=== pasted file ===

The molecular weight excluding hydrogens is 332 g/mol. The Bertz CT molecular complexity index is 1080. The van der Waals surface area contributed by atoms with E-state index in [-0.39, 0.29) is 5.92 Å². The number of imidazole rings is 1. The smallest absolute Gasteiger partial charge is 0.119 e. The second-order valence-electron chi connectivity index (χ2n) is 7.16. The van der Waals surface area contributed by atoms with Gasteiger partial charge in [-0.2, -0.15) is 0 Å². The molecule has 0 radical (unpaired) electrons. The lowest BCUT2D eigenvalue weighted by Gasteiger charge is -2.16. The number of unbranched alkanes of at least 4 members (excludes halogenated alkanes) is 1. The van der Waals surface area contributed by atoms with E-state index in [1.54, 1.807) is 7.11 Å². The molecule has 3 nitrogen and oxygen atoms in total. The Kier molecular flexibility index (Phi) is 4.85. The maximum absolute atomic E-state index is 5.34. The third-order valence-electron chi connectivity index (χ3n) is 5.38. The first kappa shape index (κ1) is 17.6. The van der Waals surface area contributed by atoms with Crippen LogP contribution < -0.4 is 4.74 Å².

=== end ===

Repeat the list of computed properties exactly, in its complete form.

The molecular weight excluding hydrogens is 332 g/mol. The Bertz CT molecular complexity index is 1080. The van der Waals surface area contributed by atoms with E-state index in [-0.39, 0.29) is 5.92 Å². The number of imidazole rings is 1. The smallest absolute Gasteiger partial charge is 0.119 e. The second-order valence-electron chi connectivity index (χ2n) is 7.16. The van der Waals surface area contributed by atoms with Gasteiger partial charge in [-0.2, -0.15) is 0 Å². The molecule has 0 radical (unpaired) electrons. The lowest BCUT2D eigenvalue weighted by Gasteiger charge is -2.16. The number of unbranched alkanes of at least 4 members (excludes halogenated alkanes) is 1. The van der Waals surface area contributed by atoms with E-state index in [1.54, 1.807) is 7.11 Å². The molecule has 3 nitrogen and oxygen atoms in total. The Kier molecular flexibility index (Phi) is 4.85. The maximum absolute atomic E-state index is 5.34. The third-order valence-electron chi connectivity index (χ3n) is 5.38. The first kappa shape index (κ1) is 17.6. The van der Waals surface area contributed by atoms with Crippen LogP contribution < -0.4 is 4.74 Å².